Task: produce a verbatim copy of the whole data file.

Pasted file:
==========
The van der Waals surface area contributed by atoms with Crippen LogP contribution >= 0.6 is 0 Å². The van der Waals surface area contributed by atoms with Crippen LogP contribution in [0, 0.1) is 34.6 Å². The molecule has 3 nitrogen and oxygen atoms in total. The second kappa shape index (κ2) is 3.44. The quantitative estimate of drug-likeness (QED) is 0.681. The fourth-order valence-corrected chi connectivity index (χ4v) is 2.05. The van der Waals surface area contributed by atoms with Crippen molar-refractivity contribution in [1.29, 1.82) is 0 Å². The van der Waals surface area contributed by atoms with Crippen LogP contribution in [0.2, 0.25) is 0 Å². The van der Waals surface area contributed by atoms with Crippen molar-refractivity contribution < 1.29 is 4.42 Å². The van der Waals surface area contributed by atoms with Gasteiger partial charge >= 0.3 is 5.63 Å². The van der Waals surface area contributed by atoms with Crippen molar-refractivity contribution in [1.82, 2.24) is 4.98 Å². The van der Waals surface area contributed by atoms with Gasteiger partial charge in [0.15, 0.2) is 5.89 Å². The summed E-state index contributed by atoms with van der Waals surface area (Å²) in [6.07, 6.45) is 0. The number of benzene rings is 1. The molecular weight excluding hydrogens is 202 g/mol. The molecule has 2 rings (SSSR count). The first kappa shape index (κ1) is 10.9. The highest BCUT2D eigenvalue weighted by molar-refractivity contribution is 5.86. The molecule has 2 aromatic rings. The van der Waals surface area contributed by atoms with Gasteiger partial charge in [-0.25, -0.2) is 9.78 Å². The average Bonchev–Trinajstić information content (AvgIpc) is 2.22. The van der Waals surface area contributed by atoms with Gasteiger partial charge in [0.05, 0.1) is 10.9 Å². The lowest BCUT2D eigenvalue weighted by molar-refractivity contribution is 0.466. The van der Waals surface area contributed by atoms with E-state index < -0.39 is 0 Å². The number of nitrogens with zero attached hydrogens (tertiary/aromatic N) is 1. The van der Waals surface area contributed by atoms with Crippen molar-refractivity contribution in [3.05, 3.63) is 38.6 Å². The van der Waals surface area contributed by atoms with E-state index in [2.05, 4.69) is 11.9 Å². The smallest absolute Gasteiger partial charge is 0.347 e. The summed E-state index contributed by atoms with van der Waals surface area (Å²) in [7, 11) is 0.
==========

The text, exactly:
The van der Waals surface area contributed by atoms with Crippen LogP contribution >= 0.6 is 0 Å². The van der Waals surface area contributed by atoms with Crippen LogP contribution in [0, 0.1) is 34.6 Å². The molecule has 3 nitrogen and oxygen atoms in total. The second kappa shape index (κ2) is 3.44. The quantitative estimate of drug-likeness (QED) is 0.681. The fourth-order valence-corrected chi connectivity index (χ4v) is 2.05. The van der Waals surface area contributed by atoms with Crippen molar-refractivity contribution in [1.29, 1.82) is 0 Å². The van der Waals surface area contributed by atoms with Crippen LogP contribution in [0.2, 0.25) is 0 Å². The van der Waals surface area contributed by atoms with Crippen molar-refractivity contribution < 1.29 is 4.42 Å². The van der Waals surface area contributed by atoms with Gasteiger partial charge >= 0.3 is 5.63 Å². The van der Waals surface area contributed by atoms with Crippen molar-refractivity contribution in [1.82, 2.24) is 4.98 Å². The van der Waals surface area contributed by atoms with Gasteiger partial charge in [0.15, 0.2) is 5.89 Å². The summed E-state index contributed by atoms with van der Waals surface area (Å²) in [6.07, 6.45) is 0. The number of benzene rings is 1. The molecular weight excluding hydrogens is 202 g/mol. The molecule has 2 rings (SSSR count). The first kappa shape index (κ1) is 10.9. The highest BCUT2D eigenvalue weighted by molar-refractivity contribution is 5.86. The molecule has 2 aromatic rings. The van der Waals surface area contributed by atoms with Gasteiger partial charge in [-0.25, -0.2) is 9.78 Å². The average Bonchev–Trinajstić information content (AvgIpc) is 2.22. The van der Waals surface area contributed by atoms with Gasteiger partial charge in [0.05, 0.1) is 10.9 Å². The lowest BCUT2D eigenvalue weighted by molar-refractivity contribution is 0.466. The van der Waals surface area contributed by atoms with E-state index < -0.39 is 0 Å². The number of nitrogens with zero attached hydrogens (tertiary/aromatic N) is 1. The van der Waals surface area contributed by atoms with Crippen molar-refractivity contribution in [3.05, 3.63) is 38.6 Å². The van der Waals surface area contributed by atoms with E-state index in [2.05, 4.69) is 11.9 Å². The smallest absolute Gasteiger partial charge is 0.347 e. The summed E-state index contributed by atoms with van der Waals surface area (Å²) in [7, 11) is 0.